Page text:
Australian claims islands ‘drowning’ in Chinese debt, but Tonga grateful says gov’t

‘Oku fakamālō ‘a Tonga he tokoni fakapa’anga kuo ne ma’u mei Siaina, ko e fakamatala ia mei he ‘Ōfisi ‘o e Palēmia. Ko e tokoni fakatekinikale mo faka’ekonōmika ‘a Siaina kuo hoko ko e konga mahu’inga he ngaahi langa fakafakalakalaka fakafonua ‘a e pule’anga fakatu’i. Ko e tali ‘eni ‘a e pule’anga ‘o fakafepaki’i ha fakamatala ne hā he pepa The Australian ‘i Sanuali ‘aho 29 ‘o ulu’itohi ko e – ‘Melemo e Ngaahi Fonua Pasifiki he Mo’ua ki Siaina’ ‘Oku hulu pea ope e hounga’ia ‘a e pule’anga he ngaahi tokoni ‘oku fakafou mei Siaina mo ‘Aositelēlia ‘i he no pe ko e tokoni ‘ofa, ko e fakamatala ia mei he ‘Ōfisi ‘o e Palēmia.

0
St George Palace in Nuku'aofa. Photo/Kaniva Tonga

Tonga was grateful for financial aid it had received from China, the Prime Minister’s office said today.

It said Chinese technical and economic assistance had played an important part in the kingdom’s national development.

The government was responding to an article in The Australian on January 29 entitled ‘Pacific nations drowning in Chinese debt.’

“The Government of Tonga is exceedingly grateful and very appreciative of all aid funds conceded either by loan or grant to Tonga by the Government of the People’s Republic of China and the Government of Australia,” the Prime Minister’s office said.

“In the wake of the riots in 2006, the Government of Tonga had no choice but to welcome the assistance offered promptly by the People’s Republic of China with the rebuilding of the Nuku’alofa Central Business District in our road to recovery.

“The Kingdom of Tonga continues to value deeply and mutually its friendly and strong ties and cordial relations with both the Government of Australia and the Government of the People’s Republic of China.”

As Kaniva News reported last month, Australian International Development Minister Concetta Fierravanti-Wells claimed that China was funding “roads to nowhere” and “useless buildings.”

Tonga’s Minister of Justice Hon. Sione Fa’otusia  described the claims as “sad.”

Hon. Fa’otusia  said China was filling the gap left by Australia which was not helping the countries of the Pacific.

In 2013, when he was opposition leader, Prime Minister ‘Akilisi Pohiva told an Auckland audience that Tonga was lost to China.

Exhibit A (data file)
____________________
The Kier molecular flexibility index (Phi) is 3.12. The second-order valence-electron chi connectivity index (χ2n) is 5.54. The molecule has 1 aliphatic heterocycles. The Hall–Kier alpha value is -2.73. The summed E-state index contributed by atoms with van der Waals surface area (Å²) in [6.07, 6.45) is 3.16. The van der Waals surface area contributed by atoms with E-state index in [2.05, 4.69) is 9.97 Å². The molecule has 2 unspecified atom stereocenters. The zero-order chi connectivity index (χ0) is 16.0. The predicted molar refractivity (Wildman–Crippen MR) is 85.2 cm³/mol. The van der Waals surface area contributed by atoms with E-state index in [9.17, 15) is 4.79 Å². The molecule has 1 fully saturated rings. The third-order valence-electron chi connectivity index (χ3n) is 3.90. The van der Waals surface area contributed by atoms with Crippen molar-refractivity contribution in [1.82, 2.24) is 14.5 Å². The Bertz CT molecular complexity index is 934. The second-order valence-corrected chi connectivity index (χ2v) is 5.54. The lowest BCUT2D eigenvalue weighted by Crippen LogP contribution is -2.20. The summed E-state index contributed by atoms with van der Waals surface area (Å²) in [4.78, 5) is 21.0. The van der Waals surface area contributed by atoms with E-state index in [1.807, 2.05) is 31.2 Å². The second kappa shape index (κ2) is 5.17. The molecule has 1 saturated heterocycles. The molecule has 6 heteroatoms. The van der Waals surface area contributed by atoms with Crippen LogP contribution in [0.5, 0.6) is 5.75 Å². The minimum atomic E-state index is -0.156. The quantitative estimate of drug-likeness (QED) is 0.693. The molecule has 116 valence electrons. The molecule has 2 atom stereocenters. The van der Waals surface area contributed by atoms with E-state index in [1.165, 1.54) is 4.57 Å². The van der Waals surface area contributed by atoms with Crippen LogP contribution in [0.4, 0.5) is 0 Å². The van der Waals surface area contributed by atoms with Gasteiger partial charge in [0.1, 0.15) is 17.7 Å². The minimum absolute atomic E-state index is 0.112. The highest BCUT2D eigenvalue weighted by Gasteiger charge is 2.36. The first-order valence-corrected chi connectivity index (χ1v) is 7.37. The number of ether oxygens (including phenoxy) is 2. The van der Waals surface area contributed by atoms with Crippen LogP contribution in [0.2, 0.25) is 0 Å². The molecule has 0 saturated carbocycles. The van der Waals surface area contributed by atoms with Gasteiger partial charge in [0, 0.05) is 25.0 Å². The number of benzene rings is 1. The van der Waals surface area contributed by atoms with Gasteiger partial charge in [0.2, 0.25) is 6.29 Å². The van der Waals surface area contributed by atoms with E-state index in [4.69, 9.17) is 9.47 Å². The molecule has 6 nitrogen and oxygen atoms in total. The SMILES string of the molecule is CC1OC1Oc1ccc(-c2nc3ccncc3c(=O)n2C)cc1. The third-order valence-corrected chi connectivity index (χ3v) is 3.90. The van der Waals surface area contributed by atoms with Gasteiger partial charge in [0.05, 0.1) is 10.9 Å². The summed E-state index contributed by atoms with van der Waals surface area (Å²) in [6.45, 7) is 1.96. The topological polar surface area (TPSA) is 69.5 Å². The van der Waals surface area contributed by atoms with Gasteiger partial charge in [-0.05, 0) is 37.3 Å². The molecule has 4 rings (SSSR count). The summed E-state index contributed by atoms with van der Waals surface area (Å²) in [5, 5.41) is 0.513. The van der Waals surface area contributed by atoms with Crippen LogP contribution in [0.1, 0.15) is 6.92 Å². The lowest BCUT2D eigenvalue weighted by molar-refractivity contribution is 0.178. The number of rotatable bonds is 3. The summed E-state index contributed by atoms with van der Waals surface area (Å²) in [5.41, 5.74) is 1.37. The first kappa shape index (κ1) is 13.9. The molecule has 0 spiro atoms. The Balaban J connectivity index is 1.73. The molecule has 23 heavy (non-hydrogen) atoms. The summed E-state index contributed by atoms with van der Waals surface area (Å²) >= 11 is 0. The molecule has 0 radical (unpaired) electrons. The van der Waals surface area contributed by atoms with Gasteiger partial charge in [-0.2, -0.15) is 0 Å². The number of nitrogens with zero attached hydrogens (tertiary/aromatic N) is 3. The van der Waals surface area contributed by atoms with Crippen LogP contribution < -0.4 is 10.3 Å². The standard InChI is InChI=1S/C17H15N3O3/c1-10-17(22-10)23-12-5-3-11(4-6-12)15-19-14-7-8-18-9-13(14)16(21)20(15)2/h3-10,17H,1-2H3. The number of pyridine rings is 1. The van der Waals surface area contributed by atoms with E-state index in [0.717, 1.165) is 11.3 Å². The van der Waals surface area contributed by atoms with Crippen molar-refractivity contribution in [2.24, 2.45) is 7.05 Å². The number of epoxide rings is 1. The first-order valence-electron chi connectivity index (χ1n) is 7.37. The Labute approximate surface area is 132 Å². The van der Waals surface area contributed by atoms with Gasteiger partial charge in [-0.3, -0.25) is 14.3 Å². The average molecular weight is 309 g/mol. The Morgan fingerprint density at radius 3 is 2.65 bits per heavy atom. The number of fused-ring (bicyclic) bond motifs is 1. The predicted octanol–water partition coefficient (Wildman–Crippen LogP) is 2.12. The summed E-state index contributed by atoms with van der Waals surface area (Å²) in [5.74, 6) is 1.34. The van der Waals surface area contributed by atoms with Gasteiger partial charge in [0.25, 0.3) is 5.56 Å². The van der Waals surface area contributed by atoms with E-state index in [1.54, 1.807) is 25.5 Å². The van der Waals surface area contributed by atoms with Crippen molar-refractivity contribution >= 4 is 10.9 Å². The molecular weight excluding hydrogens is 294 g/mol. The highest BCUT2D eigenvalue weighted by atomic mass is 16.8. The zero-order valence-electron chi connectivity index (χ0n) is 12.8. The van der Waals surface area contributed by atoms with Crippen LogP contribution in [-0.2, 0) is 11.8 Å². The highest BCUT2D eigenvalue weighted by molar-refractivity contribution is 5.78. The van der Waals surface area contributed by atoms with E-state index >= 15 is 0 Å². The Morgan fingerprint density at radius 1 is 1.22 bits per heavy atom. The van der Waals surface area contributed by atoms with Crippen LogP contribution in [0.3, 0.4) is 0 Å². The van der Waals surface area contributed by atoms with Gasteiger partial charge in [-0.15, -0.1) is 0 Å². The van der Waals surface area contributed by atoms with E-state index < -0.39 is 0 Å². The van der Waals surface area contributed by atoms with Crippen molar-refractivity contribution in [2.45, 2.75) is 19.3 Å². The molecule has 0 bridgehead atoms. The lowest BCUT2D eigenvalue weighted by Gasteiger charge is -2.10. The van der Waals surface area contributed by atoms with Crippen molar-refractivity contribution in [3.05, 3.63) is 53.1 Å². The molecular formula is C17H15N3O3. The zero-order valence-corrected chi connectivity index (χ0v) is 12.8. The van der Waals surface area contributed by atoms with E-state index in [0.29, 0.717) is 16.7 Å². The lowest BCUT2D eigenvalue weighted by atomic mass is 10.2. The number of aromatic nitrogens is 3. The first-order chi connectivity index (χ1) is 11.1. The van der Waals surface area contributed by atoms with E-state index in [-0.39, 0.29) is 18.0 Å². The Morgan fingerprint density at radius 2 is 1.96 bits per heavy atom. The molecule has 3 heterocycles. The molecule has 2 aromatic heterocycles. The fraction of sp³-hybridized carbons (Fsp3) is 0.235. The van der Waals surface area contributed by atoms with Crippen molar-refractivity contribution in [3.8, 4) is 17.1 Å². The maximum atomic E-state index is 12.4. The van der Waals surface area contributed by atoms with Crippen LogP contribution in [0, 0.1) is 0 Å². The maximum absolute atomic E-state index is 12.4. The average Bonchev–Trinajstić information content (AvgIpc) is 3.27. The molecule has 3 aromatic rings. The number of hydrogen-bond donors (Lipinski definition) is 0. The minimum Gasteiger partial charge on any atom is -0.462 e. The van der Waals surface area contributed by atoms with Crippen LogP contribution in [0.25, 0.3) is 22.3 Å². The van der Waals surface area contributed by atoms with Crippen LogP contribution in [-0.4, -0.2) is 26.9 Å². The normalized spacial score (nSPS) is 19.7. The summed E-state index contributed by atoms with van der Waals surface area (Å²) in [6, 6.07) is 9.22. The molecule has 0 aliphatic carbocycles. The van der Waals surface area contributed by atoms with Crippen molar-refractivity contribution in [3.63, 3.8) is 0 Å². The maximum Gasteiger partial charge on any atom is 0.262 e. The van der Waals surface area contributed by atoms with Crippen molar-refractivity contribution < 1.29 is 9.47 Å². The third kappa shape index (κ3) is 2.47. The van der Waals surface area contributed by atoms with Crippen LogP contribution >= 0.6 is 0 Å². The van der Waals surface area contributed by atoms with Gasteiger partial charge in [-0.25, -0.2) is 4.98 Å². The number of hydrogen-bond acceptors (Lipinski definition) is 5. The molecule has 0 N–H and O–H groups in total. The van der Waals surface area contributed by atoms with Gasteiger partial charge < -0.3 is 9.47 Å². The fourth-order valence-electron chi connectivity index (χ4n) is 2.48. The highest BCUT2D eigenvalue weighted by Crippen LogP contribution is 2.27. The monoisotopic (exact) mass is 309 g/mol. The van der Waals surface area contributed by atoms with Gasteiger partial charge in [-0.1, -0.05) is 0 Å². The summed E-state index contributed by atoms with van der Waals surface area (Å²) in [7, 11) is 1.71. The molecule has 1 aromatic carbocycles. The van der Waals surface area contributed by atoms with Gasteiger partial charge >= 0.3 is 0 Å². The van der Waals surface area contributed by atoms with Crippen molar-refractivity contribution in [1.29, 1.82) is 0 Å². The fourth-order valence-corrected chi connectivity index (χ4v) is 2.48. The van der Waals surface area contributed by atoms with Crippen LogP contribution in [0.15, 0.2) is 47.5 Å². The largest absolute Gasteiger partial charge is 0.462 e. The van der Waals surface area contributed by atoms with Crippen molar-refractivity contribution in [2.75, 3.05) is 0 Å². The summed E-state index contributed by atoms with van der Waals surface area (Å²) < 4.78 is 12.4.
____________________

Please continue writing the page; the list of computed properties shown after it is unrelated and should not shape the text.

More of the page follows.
“Our hands and feet have already been tied,” he said at the time.

He said China might agree to write off the loan, but at the cost of having a naval base in Tonga.

The Australian report

According to the latest report in the Australian newspaper, Tonga owes China $143.7m.

Journalist Anthony Klan reported that in 2008 and 2010, Tonga took out two loans from the Export-Import Bank of China, totalling $311m.

The first tranche of $146m was to fund the rebuilding of the centre of Nuku’alofa the 2006 riots. The second loan was supposed to be spent on road building and rehabilitation.

However,  Klan claimed much of the second loan was spent on constructing Vuna wharf and renovating the Royal Palace.

“In 2013, when the repayments on the first loan became due after a five-year grace period expired, Tonga called on China to convert the loans to “grants” but those requests were rejected,” Klan wrote.

“After intervention by the International Monetary Fund, China agreed to postpone payments for five years. But the term of the loans remained the same, meaning when principal and interest payments are required to be paid again  in 2018-2019  they will be even higher than in 2013.”

Klan said a representative of the Tongan Chamber of Commerce and Industry had described  the issue of debt to China as a “red hot topic.” He said the Tongan government had declined to comment.

Klan wrote that many business owners said local people felt “helpless” and held to ransom by China.

He said one man claimed the Chinese government was loading up the nation with unserviceable debt, while Chinese nationals were putting locals out of work.

The main points

  • Tonga was grateful for financial aid it had received from China, the Prime Minister’s office said today.
  • It said Chinese technical and economic assistance had played an important part in the kingdom’s national development.
  • The government was responding to an article in The Australian on January 29 entitled ‘Pacific nations drowning in Chinese debt.’
  • “The Government of Tonga is exceedingly grateful and very appreciative of all aid funds conceded either by loan or grant to Tonga by the Government of the People’s Republic of China and the Government of Australia,” the Prime Minister’s office said.

For more information  

Pacific nations drowning in Chinese debt.

Australian attacks on China “sad” says Tongan Minister of Justice

‘Akilisi Pohiva: Tonga is lost to China (2013)

Reports China won’t forgive huge Tongan debt (2015)

Comments / Tālanga

comments

Powered by Facebook Comments